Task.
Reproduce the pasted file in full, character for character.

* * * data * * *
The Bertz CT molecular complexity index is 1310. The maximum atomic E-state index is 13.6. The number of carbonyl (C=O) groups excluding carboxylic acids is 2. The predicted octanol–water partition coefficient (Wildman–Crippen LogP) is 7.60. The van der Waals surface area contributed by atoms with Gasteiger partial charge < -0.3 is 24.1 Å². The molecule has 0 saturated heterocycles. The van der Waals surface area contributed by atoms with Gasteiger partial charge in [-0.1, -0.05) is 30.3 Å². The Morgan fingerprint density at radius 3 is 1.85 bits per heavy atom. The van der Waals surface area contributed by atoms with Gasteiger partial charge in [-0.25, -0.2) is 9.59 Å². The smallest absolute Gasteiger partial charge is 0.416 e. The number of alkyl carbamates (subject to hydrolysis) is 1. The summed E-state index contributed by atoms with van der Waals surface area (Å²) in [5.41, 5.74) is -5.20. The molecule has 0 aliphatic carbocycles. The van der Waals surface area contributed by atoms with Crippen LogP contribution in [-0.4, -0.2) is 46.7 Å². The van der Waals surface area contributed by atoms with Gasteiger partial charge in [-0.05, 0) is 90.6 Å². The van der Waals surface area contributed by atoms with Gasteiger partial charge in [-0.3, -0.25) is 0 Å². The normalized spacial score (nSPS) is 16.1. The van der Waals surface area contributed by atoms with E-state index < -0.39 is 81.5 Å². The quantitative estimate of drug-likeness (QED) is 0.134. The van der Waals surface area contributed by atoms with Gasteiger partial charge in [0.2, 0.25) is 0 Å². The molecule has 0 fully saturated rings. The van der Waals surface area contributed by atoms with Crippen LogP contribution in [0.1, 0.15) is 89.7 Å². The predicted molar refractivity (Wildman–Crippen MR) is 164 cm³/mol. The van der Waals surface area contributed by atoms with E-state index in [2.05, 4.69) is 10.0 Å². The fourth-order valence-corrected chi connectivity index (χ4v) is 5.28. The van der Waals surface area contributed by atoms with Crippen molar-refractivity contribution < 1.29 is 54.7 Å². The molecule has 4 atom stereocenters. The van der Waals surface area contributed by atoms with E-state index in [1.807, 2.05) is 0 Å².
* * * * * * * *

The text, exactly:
The Bertz CT molecular complexity index is 1310. The maximum atomic E-state index is 13.6. The number of carbonyl (C=O) groups excluding carboxylic acids is 2. The predicted octanol–water partition coefficient (Wildman–Crippen LogP) is 7.60. The van der Waals surface area contributed by atoms with Gasteiger partial charge < -0.3 is 24.1 Å². The molecule has 0 saturated heterocycles. The van der Waals surface area contributed by atoms with Gasteiger partial charge in [-0.1, -0.05) is 30.3 Å². The Morgan fingerprint density at radius 3 is 1.85 bits per heavy atom. The van der Waals surface area contributed by atoms with Gasteiger partial charge in [-0.25, -0.2) is 9.59 Å². The smallest absolute Gasteiger partial charge is 0.416 e. The number of alkyl carbamates (subject to hydrolysis) is 1. The summed E-state index contributed by atoms with van der Waals surface area (Å²) in [5.41, 5.74) is -5.20. The molecule has 0 aliphatic carbocycles. The van der Waals surface area contributed by atoms with Crippen LogP contribution in [-0.4, -0.2) is 46.7 Å². The van der Waals surface area contributed by atoms with Gasteiger partial charge in [-0.05, 0) is 90.6 Å². The van der Waals surface area contributed by atoms with Gasteiger partial charge in [-0.3, -0.25) is 0 Å². The normalized spacial score (nSPS) is 16.1. The van der Waals surface area contributed by atoms with E-state index < -0.39 is 81.5 Å². The quantitative estimate of drug-likeness (QED) is 0.134. The van der Waals surface area contributed by atoms with Gasteiger partial charge in [0.2, 0.25) is 0 Å². The molecule has 0 fully saturated rings. The van der Waals surface area contributed by atoms with Crippen LogP contribution in [0.1, 0.15) is 89.7 Å². The predicted molar refractivity (Wildman–Crippen MR) is 164 cm³/mol. The van der Waals surface area contributed by atoms with E-state index in [2.05, 4.69) is 10.0 Å². The fourth-order valence-corrected chi connectivity index (χ4v) is 5.28. The van der Waals surface area contributed by atoms with Crippen molar-refractivity contribution < 1.29 is 54.7 Å². The molecule has 4 atom stereocenters. The van der Waals surface area contributed by atoms with E-state index in [1.807, 2.05) is 0 Å².